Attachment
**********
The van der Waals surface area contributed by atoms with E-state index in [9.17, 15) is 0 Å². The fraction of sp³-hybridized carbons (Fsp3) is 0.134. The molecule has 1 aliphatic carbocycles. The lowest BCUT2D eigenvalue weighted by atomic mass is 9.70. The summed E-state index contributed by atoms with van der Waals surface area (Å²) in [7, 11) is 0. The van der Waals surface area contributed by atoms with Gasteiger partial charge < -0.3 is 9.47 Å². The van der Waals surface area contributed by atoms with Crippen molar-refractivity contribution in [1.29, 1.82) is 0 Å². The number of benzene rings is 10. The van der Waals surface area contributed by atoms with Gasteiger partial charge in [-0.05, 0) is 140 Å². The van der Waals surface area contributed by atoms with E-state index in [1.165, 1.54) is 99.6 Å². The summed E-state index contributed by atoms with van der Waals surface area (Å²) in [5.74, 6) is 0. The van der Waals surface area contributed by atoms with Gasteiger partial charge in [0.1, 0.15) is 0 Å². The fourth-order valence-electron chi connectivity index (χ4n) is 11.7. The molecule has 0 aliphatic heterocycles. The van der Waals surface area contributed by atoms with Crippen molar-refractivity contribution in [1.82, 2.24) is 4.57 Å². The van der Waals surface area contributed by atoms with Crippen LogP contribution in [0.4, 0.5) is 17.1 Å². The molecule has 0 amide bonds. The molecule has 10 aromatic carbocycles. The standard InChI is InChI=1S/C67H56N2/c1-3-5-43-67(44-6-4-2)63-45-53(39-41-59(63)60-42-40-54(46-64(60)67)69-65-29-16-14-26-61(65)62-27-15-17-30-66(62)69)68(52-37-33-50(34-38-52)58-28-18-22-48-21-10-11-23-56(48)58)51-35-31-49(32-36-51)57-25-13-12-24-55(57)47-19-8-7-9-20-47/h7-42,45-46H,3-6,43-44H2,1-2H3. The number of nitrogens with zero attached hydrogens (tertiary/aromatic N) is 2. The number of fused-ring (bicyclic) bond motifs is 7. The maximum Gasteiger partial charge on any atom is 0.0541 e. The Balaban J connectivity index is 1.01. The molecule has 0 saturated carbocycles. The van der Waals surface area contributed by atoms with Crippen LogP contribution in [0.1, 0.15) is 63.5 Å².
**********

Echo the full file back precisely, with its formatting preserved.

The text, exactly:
The van der Waals surface area contributed by atoms with E-state index in [9.17, 15) is 0 Å². The fraction of sp³-hybridized carbons (Fsp3) is 0.134. The molecule has 1 aliphatic carbocycles. The lowest BCUT2D eigenvalue weighted by atomic mass is 9.70. The summed E-state index contributed by atoms with van der Waals surface area (Å²) in [7, 11) is 0. The van der Waals surface area contributed by atoms with Gasteiger partial charge < -0.3 is 9.47 Å². The van der Waals surface area contributed by atoms with Crippen molar-refractivity contribution in [1.29, 1.82) is 0 Å². The number of benzene rings is 10. The van der Waals surface area contributed by atoms with Gasteiger partial charge in [-0.05, 0) is 140 Å². The van der Waals surface area contributed by atoms with E-state index in [1.165, 1.54) is 99.6 Å². The summed E-state index contributed by atoms with van der Waals surface area (Å²) in [5.74, 6) is 0. The van der Waals surface area contributed by atoms with Gasteiger partial charge in [0.1, 0.15) is 0 Å². The fourth-order valence-electron chi connectivity index (χ4n) is 11.7. The molecule has 0 aliphatic heterocycles. The van der Waals surface area contributed by atoms with Crippen molar-refractivity contribution in [1.82, 2.24) is 4.57 Å². The van der Waals surface area contributed by atoms with Crippen LogP contribution in [0.4, 0.5) is 17.1 Å². The molecule has 0 amide bonds. The molecule has 10 aromatic carbocycles. The standard InChI is InChI=1S/C67H56N2/c1-3-5-43-67(44-6-4-2)63-45-53(39-41-59(63)60-42-40-54(46-64(60)67)69-65-29-16-14-26-61(65)62-27-15-17-30-66(62)69)68(52-37-33-50(34-38-52)58-28-18-22-48-21-10-11-23-56(48)58)51-35-31-49(32-36-51)57-25-13-12-24-55(57)47-19-8-7-9-20-47/h7-42,45-46H,3-6,43-44H2,1-2H3. The number of nitrogens with zero attached hydrogens (tertiary/aromatic N) is 2. The number of fused-ring (bicyclic) bond motifs is 7. The maximum Gasteiger partial charge on any atom is 0.0541 e. The Balaban J connectivity index is 1.01. The molecule has 0 saturated carbocycles. The van der Waals surface area contributed by atoms with Crippen LogP contribution in [0.1, 0.15) is 63.5 Å².